The War of the Vendee
By RENEE WEBB, Globe editor
Larry Walsh, a member of the spiritual committee at Trinity Heights, said, “Coincidentally, religious liberty was the issue in 18th century France when a handful of enlightened politicians who hated the Catholic Church imposed their will on the nation and murdered anyone who got in their way all in the name of fraternity, equality and liberty.”
After more than three years of religious persecution, the Vendeean people in Western France formed a band of Catholic counter-revolutionaries made up of priests, peasants and some nobles.
“With few weapons they charged into battle, sometimes only armed with pitchforks, their rosaries and emblems of the Sacred Heart,” noted Walsh, who noted that the government had killed hundreds of thousands of people, burned cities, poisoned wells and slaughtered animals in one of the first state-sponsored acts of genocide that was done to stifle religious freedom.
Director of the film, Jim Morlino, said he opted to make this movie because for one thing, he simply had never heard of this story before.
“Let's see: major 6-year civil war ending in all-out genocide; as many as 400,000 dead; countless martyrs for the Catholic faith... and practically no one has ever heard of it? That seemed odd to me,” said Morlino. “Of course, the story didn't seem to end well, in a ‘Hollywood’ sense, but ‘the blood of the martyrs waters the seeds of faith,’ and the victory of the Catholics of the Vendee was the restoration of their religious liberty, the reopening of those churches that had been closed by the government. I think as Catholics we share in that victory.”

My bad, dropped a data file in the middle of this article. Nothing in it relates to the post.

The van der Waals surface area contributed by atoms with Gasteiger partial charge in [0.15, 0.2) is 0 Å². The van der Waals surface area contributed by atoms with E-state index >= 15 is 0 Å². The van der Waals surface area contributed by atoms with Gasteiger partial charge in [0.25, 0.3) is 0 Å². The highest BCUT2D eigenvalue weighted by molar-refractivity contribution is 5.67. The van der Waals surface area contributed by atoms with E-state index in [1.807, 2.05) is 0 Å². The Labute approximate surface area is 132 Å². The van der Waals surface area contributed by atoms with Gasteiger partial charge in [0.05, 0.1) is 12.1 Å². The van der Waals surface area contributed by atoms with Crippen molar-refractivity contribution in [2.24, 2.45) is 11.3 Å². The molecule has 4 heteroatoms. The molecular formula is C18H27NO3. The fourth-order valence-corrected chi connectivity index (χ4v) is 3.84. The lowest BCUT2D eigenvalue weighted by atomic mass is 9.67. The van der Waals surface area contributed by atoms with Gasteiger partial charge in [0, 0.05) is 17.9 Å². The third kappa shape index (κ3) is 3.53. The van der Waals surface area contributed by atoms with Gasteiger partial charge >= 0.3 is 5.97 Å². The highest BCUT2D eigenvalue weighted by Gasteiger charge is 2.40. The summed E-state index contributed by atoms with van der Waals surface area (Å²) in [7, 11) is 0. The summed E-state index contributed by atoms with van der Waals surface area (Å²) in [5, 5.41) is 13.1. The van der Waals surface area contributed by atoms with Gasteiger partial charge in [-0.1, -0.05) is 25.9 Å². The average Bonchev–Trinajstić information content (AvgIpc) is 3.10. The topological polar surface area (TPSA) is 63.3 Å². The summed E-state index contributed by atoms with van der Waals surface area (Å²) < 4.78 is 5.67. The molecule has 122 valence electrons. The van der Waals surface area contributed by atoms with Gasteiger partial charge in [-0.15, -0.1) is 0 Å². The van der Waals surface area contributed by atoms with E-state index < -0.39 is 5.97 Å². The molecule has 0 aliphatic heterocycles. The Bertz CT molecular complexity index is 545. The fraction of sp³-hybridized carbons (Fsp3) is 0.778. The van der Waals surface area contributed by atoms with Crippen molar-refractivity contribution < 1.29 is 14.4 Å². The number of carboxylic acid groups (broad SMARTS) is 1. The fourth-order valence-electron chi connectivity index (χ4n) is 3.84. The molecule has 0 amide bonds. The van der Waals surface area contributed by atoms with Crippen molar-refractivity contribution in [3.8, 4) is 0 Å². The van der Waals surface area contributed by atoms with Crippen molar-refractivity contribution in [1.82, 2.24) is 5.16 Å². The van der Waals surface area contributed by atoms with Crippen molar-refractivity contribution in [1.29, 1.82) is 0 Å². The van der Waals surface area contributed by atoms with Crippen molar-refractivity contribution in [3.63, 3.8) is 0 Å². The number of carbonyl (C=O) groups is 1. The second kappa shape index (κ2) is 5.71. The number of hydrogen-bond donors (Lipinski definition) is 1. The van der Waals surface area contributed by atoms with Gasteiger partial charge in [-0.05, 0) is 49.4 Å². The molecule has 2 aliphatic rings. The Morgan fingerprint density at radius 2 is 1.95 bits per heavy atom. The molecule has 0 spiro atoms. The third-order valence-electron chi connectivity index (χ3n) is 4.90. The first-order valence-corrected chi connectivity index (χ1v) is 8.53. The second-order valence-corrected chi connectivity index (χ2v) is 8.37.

Regina and Dr. Richard Ratino are sponsoring the screening of the film in Sioux City. Regina, who is a member of the Diocesan Pro-life Commission of the Southwest Deanery, said The War of the Vendee is a great pro-life film that promotes the culture of life.
Given the fight for religious liberty that this nation is facing today, local organizers believe the film is especially fitting.
“I hope none of us ever has to lay down his life to defend the Catholic faith and her free practice, but with the events of the last couple months in Washington, who knows what could happen? I think the courage of the French Catholics in this film can serve as an inspiration for us all,” Morlino said.
The film’s cast of actors features more than 250 young people, ranging in age from 2 months to 21 years.
The original musical score — one of the highlights of the production - was composed, orchestrated, and conducted by a young, up-and-coming Hollywood talent named Kevin Kaska. The score is performed by an 80-piece orchestra of Hollywood’s finest musicians and a 30-person choir from many churches throughout the Los Angeles area. Kaska has already worked on some of the industry’s biggest films such as The Dark Knight, The Passion of the Christ, Transformers, Inception and Pirates of the Caribbean.
Navis Pictures’ last film, St. Bernadette of Lourdes, that was released in 2010 was an official selection at the 2011 John Paul II International Film Festival in Miami, Fla., has been broadcast on the Eternal Word Television Network (EWTN) and is distributed in the USA by Ignatius Press.
Trinity Heights also hosted a viewing of St. Bernadette.
Navis Pictures is a small, independent, Catholic film production company in Danbury, Conn., dedicated to providing young actors with opportunities to work on beautiful and meaningful high production value films.
“I am convinced that people of all ages, and of all states in life can be edified and uplifted by watching the amazing performances of the young people in this film,” said Morlino. “They are simply the future of the church. What you'll see in The War of the Vendee is pure, innocent, God-given joy and creativity - focused and polished a little, and then offered back to almighty God - if that doesn't move you, you probably don't have a pulse.”
The director asked for people to keep them in their prayers and possibly consider buying a couple DVDs as gifts. He noted that every night Navis Pictures (a.k.a. the Morlino family) remember all their supporters in their family rosary intentions.
The film will be presented in Trinity Heights’ Marian Center.
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